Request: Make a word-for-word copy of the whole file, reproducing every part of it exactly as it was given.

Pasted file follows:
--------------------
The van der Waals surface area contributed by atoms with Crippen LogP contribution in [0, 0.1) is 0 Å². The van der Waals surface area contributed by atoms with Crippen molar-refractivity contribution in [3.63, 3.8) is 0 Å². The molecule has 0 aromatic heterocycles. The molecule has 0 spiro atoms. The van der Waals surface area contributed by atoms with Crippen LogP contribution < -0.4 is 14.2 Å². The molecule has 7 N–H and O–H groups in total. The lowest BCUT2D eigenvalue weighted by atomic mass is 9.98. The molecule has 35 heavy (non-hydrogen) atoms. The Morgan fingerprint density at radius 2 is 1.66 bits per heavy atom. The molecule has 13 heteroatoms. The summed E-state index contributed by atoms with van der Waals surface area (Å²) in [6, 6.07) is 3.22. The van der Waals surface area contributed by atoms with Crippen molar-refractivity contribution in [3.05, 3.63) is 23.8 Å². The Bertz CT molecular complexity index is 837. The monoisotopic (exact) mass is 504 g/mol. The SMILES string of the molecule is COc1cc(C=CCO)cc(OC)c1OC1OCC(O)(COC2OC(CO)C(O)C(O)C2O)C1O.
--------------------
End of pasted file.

The van der Waals surface area contributed by atoms with Crippen LogP contribution in [0, 0.1) is 0 Å². The van der Waals surface area contributed by atoms with Crippen molar-refractivity contribution in [3.63, 3.8) is 0 Å². The molecule has 0 aromatic heterocycles. The molecule has 0 spiro atoms. The van der Waals surface area contributed by atoms with Crippen LogP contribution < -0.4 is 14.2 Å². The molecule has 7 N–H and O–H groups in total. The lowest BCUT2D eigenvalue weighted by atomic mass is 9.98. The molecule has 35 heavy (non-hydrogen) atoms. The Morgan fingerprint density at radius 2 is 1.66 bits per heavy atom. The molecule has 13 heteroatoms. The summed E-state index contributed by atoms with van der Waals surface area (Å²) in [6, 6.07) is 3.22. The van der Waals surface area contributed by atoms with Crippen molar-refractivity contribution in [3.05, 3.63) is 23.8 Å². The Bertz CT molecular complexity index is 837. The monoisotopic (exact) mass is 504 g/mol. The SMILES string of the molecule is COc1cc(C=CCO)cc(OC)c1OC1OCC(O)(COC2OC(CO)C(O)C(O)C2O)C1O.